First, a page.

Dorothy Harris

Beach vacations aren't for everyone

On day five of our annual camping trip to the beach, Mr. Harris informed me he hates camping. (Please note his exact comments have been edited for this family newspaper.) I was surprised to hear this, even though his behavior was reminiscent of Walter Matthau's Grumpy Old Men. All he needed was a crab hole to crawl into - an air conditioned, dry crab hole; preferably with a couch he could crash on. This was his point of contention. He had been wet for days. He was fed up with sweating his guts out, getting rained on and being battered by ocean waves. "I am sick of it," he groused. "What are you saying," I questioned, not sure if he was just complaining or serious. As our discussion churned like a rip current, it became clear as beach glass. My ocean delight was no longer shared by my spouse. Mr. Harris hated the bugs, heat, heavy surf and the whole sticky, sweaty mess of camping. His joke of being Master of the Dark Waters, referring to our holding tanks, wasn't actually the jovial fun he made it out to be. He despised the chore. The strong waves made his knees hurt and the skin roasting sun required ongoing applications of goopy sunblock to prevent a new season of hack, snip and biopsy at the dermatologist. Evenings were accompanied by soaking rains or still air peppered with no-see-ums, leaving us looking as though we had a recent bout of measles. This not fun? Say it isn't so.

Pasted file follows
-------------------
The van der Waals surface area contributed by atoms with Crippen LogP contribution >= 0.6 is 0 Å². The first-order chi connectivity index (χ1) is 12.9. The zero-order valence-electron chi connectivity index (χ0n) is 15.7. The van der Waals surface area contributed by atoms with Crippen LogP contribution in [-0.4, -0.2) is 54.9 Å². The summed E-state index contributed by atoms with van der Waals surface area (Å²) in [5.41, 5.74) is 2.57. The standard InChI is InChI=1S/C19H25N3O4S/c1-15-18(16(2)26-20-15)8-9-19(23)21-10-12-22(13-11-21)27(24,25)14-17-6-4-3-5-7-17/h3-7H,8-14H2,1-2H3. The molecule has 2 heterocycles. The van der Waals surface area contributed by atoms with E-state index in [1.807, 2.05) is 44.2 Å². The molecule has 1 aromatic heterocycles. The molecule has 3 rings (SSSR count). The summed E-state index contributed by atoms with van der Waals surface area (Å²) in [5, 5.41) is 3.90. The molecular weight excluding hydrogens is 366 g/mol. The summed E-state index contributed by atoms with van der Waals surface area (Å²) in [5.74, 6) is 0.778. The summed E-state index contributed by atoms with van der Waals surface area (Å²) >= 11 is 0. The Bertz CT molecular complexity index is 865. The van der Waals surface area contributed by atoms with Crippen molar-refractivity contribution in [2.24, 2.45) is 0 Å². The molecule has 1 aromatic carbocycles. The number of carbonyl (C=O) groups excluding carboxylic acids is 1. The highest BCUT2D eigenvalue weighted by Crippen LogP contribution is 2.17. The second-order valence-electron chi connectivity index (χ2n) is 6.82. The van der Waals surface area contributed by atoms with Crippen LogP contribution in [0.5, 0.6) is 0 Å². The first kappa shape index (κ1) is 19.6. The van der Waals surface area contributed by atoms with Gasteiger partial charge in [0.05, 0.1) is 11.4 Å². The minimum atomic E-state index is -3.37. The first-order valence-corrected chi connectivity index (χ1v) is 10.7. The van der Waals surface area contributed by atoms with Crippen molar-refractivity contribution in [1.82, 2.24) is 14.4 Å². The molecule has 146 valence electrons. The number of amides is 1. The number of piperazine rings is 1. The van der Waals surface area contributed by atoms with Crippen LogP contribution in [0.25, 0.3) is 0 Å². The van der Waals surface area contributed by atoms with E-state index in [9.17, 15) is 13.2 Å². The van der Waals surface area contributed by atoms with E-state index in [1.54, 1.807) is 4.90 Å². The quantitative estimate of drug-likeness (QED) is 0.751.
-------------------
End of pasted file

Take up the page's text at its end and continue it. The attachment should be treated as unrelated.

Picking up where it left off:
Well, he did, over and over again, in ways not involving words. This is our dysfunctional communication style. He jokes, meaning something more serious and I assume it's all in fun. Eventually it becomes clear no fun was intended. He's ticked and I'm to blame. Discussions hover at the edge of argument, falling overboard according to how important the issue is to him. Being cool and dry was apparently very important. For me, beach camping is a blissful escape. Trading makeup and business clothes for sun block, a bikini and flip flops is a dream come true. For five days, I never had to get dressed. We went from swimming to fishing and back again, following the tides. One night we fished until two o' clock in the morning. My daughter and I giggled with delight when we discovered it was already the next day. We gushed about how cool it would be to fish until the sun came up. Mr. Harris just wanted air conditioning and sleep. He had reached his limit. Once he came clean, figuratively, not physically, I had to admit I could see his point. As we packed, it started to rain again. This wasn't a squally shower, but a semi-tropical monsoon. Mr. Harris moaned it was his penance for being such a beach bummer. My daughter and I laughed out loud as we ran for the truck, but driving home was no joke. Towing a trailer through two hours of blinding rain becomes a harrowing experience of white knuckled driving. It ruined our visibility, but made clear this trip was not the rest and relaxation Mr. Harris hoped for. Now as we unpack and get back to daily life once again, I'm hoping we'll spend some time discussing next year's vacation. That would be a big improvement over not talking or not saying what we really mean. Our personalities are so different; I guess I should have expected our vacation preferences to be so as well.